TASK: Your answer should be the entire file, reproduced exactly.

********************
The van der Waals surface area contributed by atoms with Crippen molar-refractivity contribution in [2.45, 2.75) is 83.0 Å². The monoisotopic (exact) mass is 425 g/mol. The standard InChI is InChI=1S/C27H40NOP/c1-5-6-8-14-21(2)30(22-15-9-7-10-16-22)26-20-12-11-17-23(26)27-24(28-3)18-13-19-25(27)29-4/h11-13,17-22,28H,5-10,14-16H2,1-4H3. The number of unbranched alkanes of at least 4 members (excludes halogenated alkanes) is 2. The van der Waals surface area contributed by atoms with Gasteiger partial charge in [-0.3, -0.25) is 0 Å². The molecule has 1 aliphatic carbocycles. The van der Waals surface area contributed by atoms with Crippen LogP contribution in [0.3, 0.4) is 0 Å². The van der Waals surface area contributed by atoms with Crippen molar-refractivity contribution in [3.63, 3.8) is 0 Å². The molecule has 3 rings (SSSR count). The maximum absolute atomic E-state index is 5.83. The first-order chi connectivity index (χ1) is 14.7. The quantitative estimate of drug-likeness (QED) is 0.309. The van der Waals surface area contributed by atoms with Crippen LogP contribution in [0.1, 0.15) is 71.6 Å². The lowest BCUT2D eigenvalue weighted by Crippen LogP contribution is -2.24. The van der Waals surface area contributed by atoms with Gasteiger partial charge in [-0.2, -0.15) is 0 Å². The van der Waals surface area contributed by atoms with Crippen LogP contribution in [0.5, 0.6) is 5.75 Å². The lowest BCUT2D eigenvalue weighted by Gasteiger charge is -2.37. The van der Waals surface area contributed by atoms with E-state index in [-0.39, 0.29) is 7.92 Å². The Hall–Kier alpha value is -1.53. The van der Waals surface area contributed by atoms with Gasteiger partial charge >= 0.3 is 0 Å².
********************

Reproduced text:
The van der Waals surface area contributed by atoms with Crippen molar-refractivity contribution in [2.45, 2.75) is 83.0 Å². The monoisotopic (exact) mass is 425 g/mol. The standard InChI is InChI=1S/C27H40NOP/c1-5-6-8-14-21(2)30(22-15-9-7-10-16-22)26-20-12-11-17-23(26)27-24(28-3)18-13-19-25(27)29-4/h11-13,17-22,28H,5-10,14-16H2,1-4H3. The number of unbranched alkanes of at least 4 members (excludes halogenated alkanes) is 2. The van der Waals surface area contributed by atoms with Gasteiger partial charge in [-0.3, -0.25) is 0 Å². The molecule has 1 aliphatic carbocycles. The van der Waals surface area contributed by atoms with Crippen LogP contribution in [0.3, 0.4) is 0 Å². The van der Waals surface area contributed by atoms with Crippen molar-refractivity contribution in [3.63, 3.8) is 0 Å². The molecule has 3 rings (SSSR count). The maximum absolute atomic E-state index is 5.83. The first-order chi connectivity index (χ1) is 14.7. The quantitative estimate of drug-likeness (QED) is 0.309. The van der Waals surface area contributed by atoms with Crippen LogP contribution in [0.1, 0.15) is 71.6 Å². The lowest BCUT2D eigenvalue weighted by Crippen LogP contribution is -2.24. The van der Waals surface area contributed by atoms with Gasteiger partial charge in [-0.2, -0.15) is 0 Å². The van der Waals surface area contributed by atoms with Crippen LogP contribution in [0.5, 0.6) is 5.75 Å². The lowest BCUT2D eigenvalue weighted by Gasteiger charge is -2.37. The van der Waals surface area contributed by atoms with E-state index in [-0.39, 0.29) is 7.92 Å². The Hall–Kier alpha value is -1.53. The van der Waals surface area contributed by atoms with Gasteiger partial charge >= 0.3 is 0 Å².